Over 1.4 million Houstonians garden for a hobby or pastime, and GardenLine is where they listen for advice and information on gardening and landscaping.
Every Saturday and Sunday morning from 6 to 10, GardenLine's Randy Lemmon answers listeners' questions on everything from aphids to zoysias. He's Houston's absolute expert on lawns and gardens, offering help to listeners both with and without "green thumbs."
Randy's a Texas Aggie who truly KNOWS plants and flowers. He explains them with ease and candor, and is as competent a "plant person" as there is. He studies, and he practices. He embraces "new methods" as well as the "old" ways of dealing with problems. Call for Randy's solution for your question ... 713-212-KTRH (5874).
I travel the world from time to time, thanks to my wife's job, and I sometimes get into conversations with folks about what I do for a living.
"I answer gardening questions on the radio" gets some funny and often bewildered responses from those who live north of the Mason-Dixon Line. Most often, "You do this year-round?"
Yes, thank you very much!! GardenLine has been on the air in Houston continuously since the mid '80s, and it's also interesting to note how the marketing of horticultural goods and services has become a year-round practice as well. There was a time, as recently as 20 years ago, when many Houston gardening retailers would shut down for the winter months. And those open in December and January seldom had new stock come in.
My favorite recent change is that fruit tree sales are now common in October and November. When I first took over GardenLine from Bill Zak, it was known that if you wanted specific fruit trees — citrus or stone fruit or vine fruit such as blackberries and grapes — you had to wait until January or February to buy them. They would be completely sold out by early spring, and you would have to wait until the next year if you missed out.
These days, more nurseries are selling fruit trees longer into spring, and in just the past year many specialty nurseries and garden centers began having fruit tree sales in October and November. This is amazing news for many gardening enthusiasts.
Now it just so happens that one nursery having a fruit tree sale this weekend will also be getting a visit from GardenLine 11 a.m.-1 p.m. Saturday. The Calendar Garden, 30730 Old Hockley Road in Magnolia, is actually one of the newest gardening jewels in our community. If you're one of the folks who've asked me over the past 15 years where they can get a Meyer lemon or a peach tree in November, there's no longer a need to wait for the new year!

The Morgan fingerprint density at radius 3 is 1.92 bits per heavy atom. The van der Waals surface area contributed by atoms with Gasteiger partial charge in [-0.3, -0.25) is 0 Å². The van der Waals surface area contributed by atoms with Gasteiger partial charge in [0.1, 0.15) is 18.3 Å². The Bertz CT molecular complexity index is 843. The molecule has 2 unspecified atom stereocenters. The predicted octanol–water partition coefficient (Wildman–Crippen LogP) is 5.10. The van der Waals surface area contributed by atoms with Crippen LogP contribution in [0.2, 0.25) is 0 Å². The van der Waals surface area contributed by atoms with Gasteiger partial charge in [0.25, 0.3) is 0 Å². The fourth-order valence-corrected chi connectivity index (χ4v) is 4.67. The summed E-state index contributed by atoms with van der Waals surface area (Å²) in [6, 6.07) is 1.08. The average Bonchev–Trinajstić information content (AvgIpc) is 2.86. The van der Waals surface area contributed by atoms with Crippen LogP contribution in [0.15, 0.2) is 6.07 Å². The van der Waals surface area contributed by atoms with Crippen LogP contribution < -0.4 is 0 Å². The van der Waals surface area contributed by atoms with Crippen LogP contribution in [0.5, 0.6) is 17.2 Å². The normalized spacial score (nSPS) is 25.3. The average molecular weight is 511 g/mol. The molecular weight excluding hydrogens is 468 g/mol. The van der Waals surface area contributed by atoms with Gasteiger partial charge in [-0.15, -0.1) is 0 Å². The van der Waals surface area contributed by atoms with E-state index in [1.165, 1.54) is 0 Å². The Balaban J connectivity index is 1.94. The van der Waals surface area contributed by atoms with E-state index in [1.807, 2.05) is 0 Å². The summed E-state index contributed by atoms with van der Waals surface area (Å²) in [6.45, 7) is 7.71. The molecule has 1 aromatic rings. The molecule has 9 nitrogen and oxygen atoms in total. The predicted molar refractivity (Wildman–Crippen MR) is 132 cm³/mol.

The Calendar Garden, as the name suggests, focuses on selling color and landscape materials specific to the growing calendar. That means they have all the right cool-season annuals and winter-blooming shrubs for sale right now as well. And since our friends at Nitro-Phos Fertilizers are helping to sponsor our visit, we will have a myriad of products from their warehouse to give away — just come by and say hello to qualify.
If you've subscribed to my weekly email tips for any length of time, you can already answer the first question I'm going to get about planting fruit trees. "Randy, can I (or should I) plant one at this time of year?" YES ... November is one of the best months to plant trees, period.
Another reason to visit The Calendar Garden is their discount on fruit trees — something very few nurseries offer, especially at this time of year.
Here's the dealio:
Purchase one fruit tree, get 10 percent off.
Purchase two, get 15 percent off.
Purchase three or more, get 20 percent off.
These deals and discounts are good only while supplies last.
And if you're wondering what they have for sale, here's the complete list (at least as of Thursday morning).
Lemons: Meyer, Ponderosa, Lisbon, variegated pink
Limes: Mexican, key, Kaffir
Oranges: Moro blood, Republic of Texas, mandarin
Satsuma: Miho, Owari
Others: grapefruit, tangerine, kumquat, apples, nectarine, olive, peaches, pears, plums, avocado, fig, pomegranate, persimmon